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Some Desperate Glory

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Some Desperate Glory

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Author: Emily Tesh
Publisher: Tor.com Publishing, 2023
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Book Type: Novel
Genre: Science-Fiction
Sub-Genre Tags: Space Opera
Alternate/Parallel Universe
Military SF
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Synopsis

A thrillingly told queer space opera about the wreckage of war, the family you find, and who you must become when every choice is stripped from you...

While we live, the enemy shall fear us.

Since she was born, Kyr has trained for the day she can avenge the murder of planet Earth. Raised in the bowels of Gaea Station alongside the last scraps of humanity, she readies herself to face the Wisdom, the powerful, reality-shaping weapon that gave the majoda their victory over humanity.

They are what's left. They are what must survive. Kyr is one of the best warriors of her generation, the sword of a dead planet. When Command assigns her brother to certain death and relegates her to Nursery to bear sons until she dies trying, she knows she must take humanity's revenge into her own hands.

Alongside her brother's brilliant but seditious friend and a lonely, captive alien, Kyr escapes from everything she's known into a universe far more complicated than she was taught and far more wondrous than she could have imagined.


Excerpt

Chapter One
Agoge

The sky lit up with green subreal flashes as a Wisdom cruiser dropped out of shadowspace. Kyr took a deep breath, narrowed her eyes to see past the hyperspatial feedback, and watched for the tiny dart coming through in the cruiser's wake, nearly hidden behind its mass and shine. Her battered combat suit wouldn't pick it up yet, but in the visible-light spectrum human eyes were a long-range sensor that the majo always underestimated.

There.

She had two charges of her jump hook left, but using it would set off the majo ship's alarms. Her mask was fractured after the last melee skirmish and held together only by rep gel and hope. If it cracked again, here above the clouds where the battle raged in Earth's outer atmosphere, she would asphyxiate.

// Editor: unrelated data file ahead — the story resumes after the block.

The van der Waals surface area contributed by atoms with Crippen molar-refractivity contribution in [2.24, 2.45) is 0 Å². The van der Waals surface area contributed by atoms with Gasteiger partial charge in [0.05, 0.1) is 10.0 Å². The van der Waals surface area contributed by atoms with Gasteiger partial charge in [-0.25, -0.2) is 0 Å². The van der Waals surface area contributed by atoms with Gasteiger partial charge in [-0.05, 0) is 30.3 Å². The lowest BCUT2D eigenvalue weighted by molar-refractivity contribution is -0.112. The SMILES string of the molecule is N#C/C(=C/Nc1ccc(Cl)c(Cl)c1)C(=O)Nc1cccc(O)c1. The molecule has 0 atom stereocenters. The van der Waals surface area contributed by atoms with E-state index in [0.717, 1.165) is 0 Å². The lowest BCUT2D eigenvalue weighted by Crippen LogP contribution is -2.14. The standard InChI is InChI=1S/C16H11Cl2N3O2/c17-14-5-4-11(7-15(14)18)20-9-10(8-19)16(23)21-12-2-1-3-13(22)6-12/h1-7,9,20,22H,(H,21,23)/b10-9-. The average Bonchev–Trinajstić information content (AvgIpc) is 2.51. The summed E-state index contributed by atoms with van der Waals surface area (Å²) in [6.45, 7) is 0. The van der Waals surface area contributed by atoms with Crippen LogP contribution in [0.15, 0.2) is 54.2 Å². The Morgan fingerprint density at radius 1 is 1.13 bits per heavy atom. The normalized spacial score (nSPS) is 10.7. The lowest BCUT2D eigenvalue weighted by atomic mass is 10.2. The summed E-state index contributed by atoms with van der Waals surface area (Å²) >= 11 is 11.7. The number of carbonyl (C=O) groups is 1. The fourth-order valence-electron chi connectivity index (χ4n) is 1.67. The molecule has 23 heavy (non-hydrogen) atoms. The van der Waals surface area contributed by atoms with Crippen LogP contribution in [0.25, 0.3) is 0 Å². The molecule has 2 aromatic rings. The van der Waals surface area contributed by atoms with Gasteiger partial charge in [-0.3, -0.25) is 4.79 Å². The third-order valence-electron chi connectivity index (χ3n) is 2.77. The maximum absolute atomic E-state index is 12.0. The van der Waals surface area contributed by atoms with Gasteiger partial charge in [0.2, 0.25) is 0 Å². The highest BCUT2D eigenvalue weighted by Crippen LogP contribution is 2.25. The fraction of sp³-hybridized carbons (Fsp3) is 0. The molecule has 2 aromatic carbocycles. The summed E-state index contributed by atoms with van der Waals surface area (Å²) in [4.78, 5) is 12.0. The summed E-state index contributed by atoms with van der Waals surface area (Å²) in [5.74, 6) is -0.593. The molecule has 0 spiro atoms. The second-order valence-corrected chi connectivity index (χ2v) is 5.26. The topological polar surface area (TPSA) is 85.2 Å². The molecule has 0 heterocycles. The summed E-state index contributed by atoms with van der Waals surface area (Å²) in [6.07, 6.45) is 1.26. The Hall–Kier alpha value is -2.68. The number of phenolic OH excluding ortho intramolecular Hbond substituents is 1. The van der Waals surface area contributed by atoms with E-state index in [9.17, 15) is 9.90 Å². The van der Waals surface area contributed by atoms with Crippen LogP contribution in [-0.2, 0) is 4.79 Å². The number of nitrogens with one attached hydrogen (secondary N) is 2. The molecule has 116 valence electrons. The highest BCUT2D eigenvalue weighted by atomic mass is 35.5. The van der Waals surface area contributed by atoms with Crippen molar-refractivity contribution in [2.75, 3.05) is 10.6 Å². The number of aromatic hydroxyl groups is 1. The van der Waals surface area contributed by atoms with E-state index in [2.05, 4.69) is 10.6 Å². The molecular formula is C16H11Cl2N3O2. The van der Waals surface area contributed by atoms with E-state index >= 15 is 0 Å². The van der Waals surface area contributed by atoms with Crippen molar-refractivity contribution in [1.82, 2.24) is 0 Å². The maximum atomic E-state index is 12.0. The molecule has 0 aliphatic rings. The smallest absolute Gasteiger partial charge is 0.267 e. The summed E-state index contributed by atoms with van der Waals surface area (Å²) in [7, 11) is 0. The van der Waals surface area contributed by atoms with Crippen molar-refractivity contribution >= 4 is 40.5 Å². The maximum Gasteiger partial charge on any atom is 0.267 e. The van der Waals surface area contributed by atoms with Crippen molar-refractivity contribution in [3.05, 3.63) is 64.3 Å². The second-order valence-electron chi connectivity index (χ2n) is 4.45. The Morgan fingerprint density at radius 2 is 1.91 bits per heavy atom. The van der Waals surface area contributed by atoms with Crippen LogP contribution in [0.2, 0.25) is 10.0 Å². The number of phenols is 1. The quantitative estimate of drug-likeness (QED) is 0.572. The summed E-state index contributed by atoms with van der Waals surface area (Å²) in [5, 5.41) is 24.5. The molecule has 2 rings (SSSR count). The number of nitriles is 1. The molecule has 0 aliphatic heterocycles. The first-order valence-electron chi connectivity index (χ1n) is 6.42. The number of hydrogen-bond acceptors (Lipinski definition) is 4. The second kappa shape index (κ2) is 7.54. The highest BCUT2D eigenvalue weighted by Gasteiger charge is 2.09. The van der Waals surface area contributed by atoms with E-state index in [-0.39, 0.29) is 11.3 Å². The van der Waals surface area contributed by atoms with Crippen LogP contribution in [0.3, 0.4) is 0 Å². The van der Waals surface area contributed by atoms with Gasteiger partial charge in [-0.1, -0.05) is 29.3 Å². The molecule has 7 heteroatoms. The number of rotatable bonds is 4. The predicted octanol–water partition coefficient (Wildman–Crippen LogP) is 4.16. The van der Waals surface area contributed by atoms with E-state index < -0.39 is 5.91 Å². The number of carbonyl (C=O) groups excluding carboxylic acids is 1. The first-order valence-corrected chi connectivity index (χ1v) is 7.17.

A cruiser that size held some seven thousand majo soldiers and countless deadly drones, but it was a distraction. The dart was the real threat. The fist-sized antimatter bomb it carried would go off with enough force to crack the heart of the planet below. The secondary payload would start the crust and core unraveling. If Kyr did not reach the dart first and deactivate it, the living blue curve of the planet below would soon be nothing but a long trail of ice settling into a glittering ring somewhere between Mars and Mercury.

Kyr hesitated, thinking. She had six minutes before the dart's course was irretrievable and the planet was doomed. She could use her jump hook to reach it, alerting the cruiser in the process and leaving herself with majo fightercraft to fend off while she tried to disable the bomb. Or she could attempt stealth. The defense platform she was standing on was littered with the shells of shot-down enemy fighters. Kyr could try to jury-rig one to get it flying again, and sneak past the cruiser toward the deadly sting in its tail. The rest of her unit was gone. The defense platform itself was disabled. If the majo even knew there was still a human soldier here, they would not be paying her the attention due to a threat.

That was their mistake.

While Earth's children live, the enemy shall fear us.

Kyr used her jump hook.

Her suit's built-in alarms screamed at her and the feed in the corner of her vision informed her she was risking permanent neurological damage as she was dragged sideways through shadowspace without any better protection than the cracked combat mask. She gasped, feeling the sensation ghosts of arctic chill and impossible heat blast through her and vanish. Washes of green light flickered around her as she landed on the narrow nose of the dart. She threw herself flat, clinging with her thighs, and started bashing at its covering panel with the hilt of her field knife.

The panel was etched in alien script with a word Kyr knew: ma-jo. It was their name for themselves, for their civilization, for their language, and for the source of their power.

It meant "wisdom."

Dark pits opened in the cruiser's underside, and rows of majo fighters buzzed into life in the gloom. The unmanned dart swayed wildly from side to side. Kyr swore triumphantly as the panel came loose and fell away--fifty thousand feet to the ocean below--and used the gun in her free hand to shoot two fighters out of the sky without looking around.

The planet-killing bomb was a coppery sphere. Her breath caught as she stared at it. She didn't have the skills to even open it, let alone disarm it; but the triggering mechanism tucked into its side looked like the diagrams she'd seen. Kyr thought calm, calm, and went to work slowly, using everything she'd been taught about majo engineering.

She almost had it, with forty seconds to spare: and then abruptly a secondary cover panel slammed down over the whole thing, glittering with the greenish light of a shadowspace extrusion, and a voice said, "You act in opposition to the Wisdom. Desist."

"Fuck you," said Kyr, getting her knife out again.

"Your actions are unwise," said the dart. "Your actions are unwise. The Wisdom acts for the greater good. Your actions are unwise."

"There's fourteen billion people down there, fuck you," panted Kyr, who had never got this far before, as she bashed at the panel.

But a stabbing pain in her thigh was a shot from a majo fighter that had come up on the blind side of her damaged suit. She lost her grip on the dart and fell and fell and fell, and falling she saw the cruiser pop back out of existence as quickly as it had appeared. The dart aimed itself down toward the blue.